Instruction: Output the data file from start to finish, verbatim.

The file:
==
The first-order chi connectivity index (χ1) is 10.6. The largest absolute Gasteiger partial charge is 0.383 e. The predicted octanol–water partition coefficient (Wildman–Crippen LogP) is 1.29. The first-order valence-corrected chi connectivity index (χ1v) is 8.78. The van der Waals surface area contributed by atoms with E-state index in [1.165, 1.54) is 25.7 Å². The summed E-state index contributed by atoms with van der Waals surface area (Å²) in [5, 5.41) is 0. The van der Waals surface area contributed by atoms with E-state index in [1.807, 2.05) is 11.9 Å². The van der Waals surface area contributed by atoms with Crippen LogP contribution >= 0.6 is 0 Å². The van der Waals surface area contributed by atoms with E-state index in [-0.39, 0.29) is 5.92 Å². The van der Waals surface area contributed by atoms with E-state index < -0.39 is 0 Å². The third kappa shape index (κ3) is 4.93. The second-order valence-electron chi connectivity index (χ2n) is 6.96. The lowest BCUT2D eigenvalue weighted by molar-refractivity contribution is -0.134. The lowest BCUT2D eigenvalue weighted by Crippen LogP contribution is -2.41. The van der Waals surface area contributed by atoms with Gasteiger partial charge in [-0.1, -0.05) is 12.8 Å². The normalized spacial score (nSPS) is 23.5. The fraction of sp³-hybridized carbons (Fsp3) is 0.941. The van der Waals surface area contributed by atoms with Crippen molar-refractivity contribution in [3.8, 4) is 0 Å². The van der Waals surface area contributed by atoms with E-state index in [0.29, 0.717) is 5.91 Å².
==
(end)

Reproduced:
The first-order chi connectivity index (χ1) is 10.6. The largest absolute Gasteiger partial charge is 0.383 e. The predicted octanol–water partition coefficient (Wildman–Crippen LogP) is 1.29. The first-order valence-corrected chi connectivity index (χ1v) is 8.78. The van der Waals surface area contributed by atoms with E-state index in [1.165, 1.54) is 25.7 Å². The summed E-state index contributed by atoms with van der Waals surface area (Å²) in [5, 5.41) is 0. The van der Waals surface area contributed by atoms with E-state index in [1.807, 2.05) is 11.9 Å². The van der Waals surface area contributed by atoms with Crippen LogP contribution >= 0.6 is 0 Å². The van der Waals surface area contributed by atoms with E-state index in [-0.39, 0.29) is 5.92 Å². The van der Waals surface area contributed by atoms with E-state index < -0.39 is 0 Å². The third kappa shape index (κ3) is 4.93. The second-order valence-electron chi connectivity index (χ2n) is 6.96. The lowest BCUT2D eigenvalue weighted by molar-refractivity contribution is -0.134. The lowest BCUT2D eigenvalue weighted by Crippen LogP contribution is -2.41. The van der Waals surface area contributed by atoms with Gasteiger partial charge in [-0.1, -0.05) is 12.8 Å². The normalized spacial score (nSPS) is 23.5. The fraction of sp³-hybridized carbons (Fsp3) is 0.941. The van der Waals surface area contributed by atoms with Crippen molar-refractivity contribution in [3.8, 4) is 0 Å². The van der Waals surface area contributed by atoms with E-state index in [0.29, 0.717) is 5.91 Å².